Tungsten is a rare metallic element used for manufacturing TIG welding electrodes. The TIG process relies on tung-
melting point of any metal, 3,410 degrees Celsius.
Tungsten electrodes are nonconsumable and come in a variety of sizes, they are made from pure tungsten or an al-
loy of tungsten and other rare earth elements. Choosing the correct tungsten depends on the material being welded,
the amount of amps required and whether you are using AC or DC welding current.
Below are the most commonly used tungsten electrodes found in the New Zealand and Australian market.
to 2.20 percent thorium and are called 2 percent thoriated. They are the most commonly used electrodes today and
are preferred for their longevity and ease of use. Thorium increases the electron emission qualities of the electrode,
which improves arc starts and allows for a higher current-carrying capacity. This electrode operates far below its melt-
ing temperature, which results in a considerably lower rate of consumption and eliminates arc wandering for greater
stability. Compared with other electrodes, thoriated electrodes deposit less tungsten into the weld puddle, so they
cause less weld contamination.
Thorium however is a low-level radioactive hazard and many users have switched to other alternatives. Regard-
ing the radioactivity, thorium is an alpha emitter but when it is enclosed in a tungsten matrix the risks are negligible.
Thus holding a stick of Thoriated tungsten in your hand should not pose a great threat unless a welder has open cuts
to welders can occur when thorium oxide gets into the lungs. This can happen from the exposure to vapours during
tions, and the Material Safety Data Sheet (MSDS) for its use.
Ceriated (Color Code: Orange)
2.20 percent cerium and are referred to as 2 percent ceriated. Ceriated tungstens perform best in DC welding at low
current settings. They have excellent arc starts at low amperages and become popular in such applications as orbital
tube welding, thin sheet metal work. They are best used to weld carbon steel, stainless steel, nickel alloys, and
titanium, and in some cases it can replace 2 percent thoriated electrodes. Ceriated tungsten is best suited for lower
amperages it should last longer than Thoriated tungsten higher amperage applications are best left to Thoriated or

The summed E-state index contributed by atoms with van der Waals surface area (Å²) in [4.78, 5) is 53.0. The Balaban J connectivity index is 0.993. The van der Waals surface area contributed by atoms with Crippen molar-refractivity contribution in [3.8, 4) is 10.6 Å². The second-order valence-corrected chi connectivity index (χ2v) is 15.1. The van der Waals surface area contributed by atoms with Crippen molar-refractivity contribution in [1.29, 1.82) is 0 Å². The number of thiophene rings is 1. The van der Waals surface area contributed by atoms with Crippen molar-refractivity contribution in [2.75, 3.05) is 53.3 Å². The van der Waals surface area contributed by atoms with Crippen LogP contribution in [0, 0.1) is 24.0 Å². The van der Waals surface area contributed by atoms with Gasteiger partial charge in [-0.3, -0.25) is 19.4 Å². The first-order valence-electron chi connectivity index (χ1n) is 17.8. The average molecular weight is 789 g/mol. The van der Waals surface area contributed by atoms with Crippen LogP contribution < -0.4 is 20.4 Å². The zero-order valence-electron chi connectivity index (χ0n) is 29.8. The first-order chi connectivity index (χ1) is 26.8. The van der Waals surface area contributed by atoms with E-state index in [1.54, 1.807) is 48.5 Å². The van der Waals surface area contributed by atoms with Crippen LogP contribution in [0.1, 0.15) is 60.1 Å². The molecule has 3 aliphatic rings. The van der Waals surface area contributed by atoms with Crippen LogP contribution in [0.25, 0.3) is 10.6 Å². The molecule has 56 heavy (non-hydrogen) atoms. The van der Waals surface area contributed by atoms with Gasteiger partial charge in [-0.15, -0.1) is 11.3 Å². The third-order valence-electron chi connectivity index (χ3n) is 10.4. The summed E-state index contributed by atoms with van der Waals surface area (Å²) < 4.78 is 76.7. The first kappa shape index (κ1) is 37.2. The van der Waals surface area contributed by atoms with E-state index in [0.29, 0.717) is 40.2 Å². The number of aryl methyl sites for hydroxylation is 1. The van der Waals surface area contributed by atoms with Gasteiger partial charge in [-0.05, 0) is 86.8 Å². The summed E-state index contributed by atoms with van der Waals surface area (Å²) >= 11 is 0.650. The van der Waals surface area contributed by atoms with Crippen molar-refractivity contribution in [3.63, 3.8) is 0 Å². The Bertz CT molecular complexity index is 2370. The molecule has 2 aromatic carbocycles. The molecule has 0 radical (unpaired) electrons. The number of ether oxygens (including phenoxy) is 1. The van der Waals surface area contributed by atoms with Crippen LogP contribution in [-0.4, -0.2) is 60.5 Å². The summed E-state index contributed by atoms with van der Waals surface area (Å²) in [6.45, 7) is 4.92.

Lanthanated (Color Code: Gold)
1.30 percent to 1.70 percent lanthanum, and are known as 1.5 percent lanthanated. These electrodes have excellent
arc starting, a low burn off rate, good arc stability, and excellent re-ignition characteristics. Lanthanated tungstens
also share the conductivity characteristics of 2 percent thoriated tungsten. Lanthanated tungsten electrodes are ideal
if you want to optimise your welding capabilities. They work well on AC or DC electrode negative with a pointed end,
or they can be balled for use with AC sine wave power sources. Lanthanated tungsten maintains a sharpened point
well, which is an advantage for welding steel and stainless steel on DC or AC from square wave power sources.
Zirconiated (Color Code: White)
to 0.40 percent zirconium. Most commonly used for AC welding Zirconiated tungsten produces a very stable arc and
is resistant to tungsten spitting. It is ideal for AC welding because it retains a balled tip and has a high resistance to
contamination. Its current-carrying capacity is equal to or greater than that of thoriated tungsten. Zirconiated tungsten
is not recommended for DC welding.
Tungsten Electrodes Rating for Welding Currents
Tungsten DC Current Amps AC Current Amps AC Current Amps
Diameter Torch Negative Un-Balanced Wave Balanced Wave
mm 2% Thoriated 0.8% Zirconiated 0.8% Zirconiated
1.0mm 15 - 80 15 - 80 20 - 60
1.6mm 70 -150 70 - 150 60 - 120
2.4mm 150- 250 140 - 235 100 - 180
3.2mm 250 - 400 225 - 325 160 - 250
4.0mm 400 - 500 300 - 400 200 - 320